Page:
Effects of estrogen on bone mRNA levels of sclerostin and other genes relevant to bone metabolism in postmenopausal women

Koji Fujita, Matthew M. Roforth, Susan Demaray, Ulrike McGregor, Salman Kirmani, Louise K. McCready, James M. Peterson, Matthew T. Drake, David G. Monroe, Sundeep Khosla

Research output: Contribution to journalArticle

33 Scopus citations


Context: Studies in postmenopausal women have shown that estrogen reduces circulating sclerostin levels, but effects of estrogen on skeletal sclerostin mRNA levels are unknown. Objective: The objective of the study was to evaluate the effects of short-term estrogen treatment on bone mRNA levels of sclerostin and other genes relevant to bone metabolism. Design, Setting, and Patients: Needle bone biopsies were obtained from 20 postmenopausal women treated with transdermal estrogen for 3weeks and 20 untreated controls. Quantitative PCR analyses were used to examine the expression of sclerostin and other genes related to bone metabolism, including 71 additional genes linked to bone density/fracture from genome-wide association studies. Results: Estrogen treatment was associated with lower bone sclerostin mRNA levels (by 48%, P < .05) and with lower (by 54%, P < .01) mRNA levels of the sclerostin-related protein, sclerostin domain-containing protein 1 (SOSTDC1), which is also a Wnt/bone morphogenetic protein inhibitor. Consistent with studies in mice showing that ovariectomy increased nuclear factor-κB (NF-κB) activation, we found that estrogen treatment was associated with a significant reduction in inflammatory genes as a group (P = .028), with bone mRNA levels of NFKB2 and RELB (both encoding proteins in the NF-κB transcription factor complex) being significantly reduced individual genes. Eight of the 71 genome-wide association study-related genes examined were modulated by estrogen (P < .05, false discovery rate < 0.10). Conclusion: In humans, estrogen-induced decreases in two key inhibitors of Wnt/bone morphogenetic protein signaling, sclerostin and SOSTDC1, along with reductions in NF-κB signaling, may be responsible for at least part of the protective effects of estrogen on bone. (J Clin Endocrinol Metab 99: E81-E88, 2014).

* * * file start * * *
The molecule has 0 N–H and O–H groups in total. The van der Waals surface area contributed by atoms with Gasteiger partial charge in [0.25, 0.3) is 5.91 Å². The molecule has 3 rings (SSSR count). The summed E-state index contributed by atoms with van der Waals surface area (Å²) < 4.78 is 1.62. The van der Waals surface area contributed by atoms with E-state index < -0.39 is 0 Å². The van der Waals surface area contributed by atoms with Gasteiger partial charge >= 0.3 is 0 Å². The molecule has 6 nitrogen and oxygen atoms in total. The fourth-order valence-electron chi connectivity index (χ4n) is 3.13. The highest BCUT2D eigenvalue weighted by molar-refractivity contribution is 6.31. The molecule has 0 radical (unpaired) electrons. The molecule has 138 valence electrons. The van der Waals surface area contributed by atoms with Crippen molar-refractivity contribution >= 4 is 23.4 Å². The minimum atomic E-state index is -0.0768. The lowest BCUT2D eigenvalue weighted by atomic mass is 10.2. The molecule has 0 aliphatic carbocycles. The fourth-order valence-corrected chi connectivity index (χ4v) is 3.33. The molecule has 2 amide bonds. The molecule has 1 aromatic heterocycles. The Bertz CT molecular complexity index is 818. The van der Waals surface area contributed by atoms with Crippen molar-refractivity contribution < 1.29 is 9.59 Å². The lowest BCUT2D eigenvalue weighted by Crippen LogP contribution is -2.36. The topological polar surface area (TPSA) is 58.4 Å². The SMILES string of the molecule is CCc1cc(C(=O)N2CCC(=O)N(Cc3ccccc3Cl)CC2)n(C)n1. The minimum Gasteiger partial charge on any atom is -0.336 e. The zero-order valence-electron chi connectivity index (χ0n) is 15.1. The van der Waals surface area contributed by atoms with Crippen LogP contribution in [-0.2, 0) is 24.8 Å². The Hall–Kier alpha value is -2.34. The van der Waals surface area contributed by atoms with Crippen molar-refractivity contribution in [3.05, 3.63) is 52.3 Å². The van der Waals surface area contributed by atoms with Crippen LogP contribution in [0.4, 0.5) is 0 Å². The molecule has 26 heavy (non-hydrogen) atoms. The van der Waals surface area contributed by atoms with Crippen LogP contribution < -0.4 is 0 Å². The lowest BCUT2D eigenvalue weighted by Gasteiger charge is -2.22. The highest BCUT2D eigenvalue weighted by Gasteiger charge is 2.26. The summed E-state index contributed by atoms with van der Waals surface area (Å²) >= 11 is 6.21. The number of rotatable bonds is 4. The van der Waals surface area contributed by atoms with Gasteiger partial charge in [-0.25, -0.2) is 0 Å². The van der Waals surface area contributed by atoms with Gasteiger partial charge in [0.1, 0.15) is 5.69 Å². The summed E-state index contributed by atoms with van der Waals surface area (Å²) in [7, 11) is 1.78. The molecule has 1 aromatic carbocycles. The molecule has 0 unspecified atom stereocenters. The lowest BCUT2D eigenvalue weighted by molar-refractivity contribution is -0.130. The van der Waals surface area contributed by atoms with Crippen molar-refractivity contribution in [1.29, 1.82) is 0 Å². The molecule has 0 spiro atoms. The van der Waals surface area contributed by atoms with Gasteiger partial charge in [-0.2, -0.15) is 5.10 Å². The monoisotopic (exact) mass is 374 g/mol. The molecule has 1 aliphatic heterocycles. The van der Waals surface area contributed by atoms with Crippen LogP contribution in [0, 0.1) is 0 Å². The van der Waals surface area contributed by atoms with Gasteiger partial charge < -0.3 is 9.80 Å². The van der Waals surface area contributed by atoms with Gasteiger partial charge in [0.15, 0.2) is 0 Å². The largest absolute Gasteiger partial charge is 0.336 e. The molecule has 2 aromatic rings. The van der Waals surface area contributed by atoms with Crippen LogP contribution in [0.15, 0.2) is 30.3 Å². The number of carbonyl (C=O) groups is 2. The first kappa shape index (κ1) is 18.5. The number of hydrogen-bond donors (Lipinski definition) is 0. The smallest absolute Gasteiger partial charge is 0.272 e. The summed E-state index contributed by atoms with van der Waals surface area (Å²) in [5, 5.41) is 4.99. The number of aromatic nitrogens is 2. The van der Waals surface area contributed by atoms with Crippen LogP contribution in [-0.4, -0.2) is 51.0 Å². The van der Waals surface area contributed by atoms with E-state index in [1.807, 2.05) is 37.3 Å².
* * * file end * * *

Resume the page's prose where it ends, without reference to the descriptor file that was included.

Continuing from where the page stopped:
Original languageEnglish (US)
Pages (from-to)E81-E88
JournalJournal of Clinical Endocrinology and Metabolism
Issue number1
StatePublished - Jan 1 2014


ASJC Scopus subject areas

  • Endocrinology, Diabetes and Metabolism
  • Biochemistry
  • Endocrinology
  • Clinical Biochemistry
  • Biochemistry, medical

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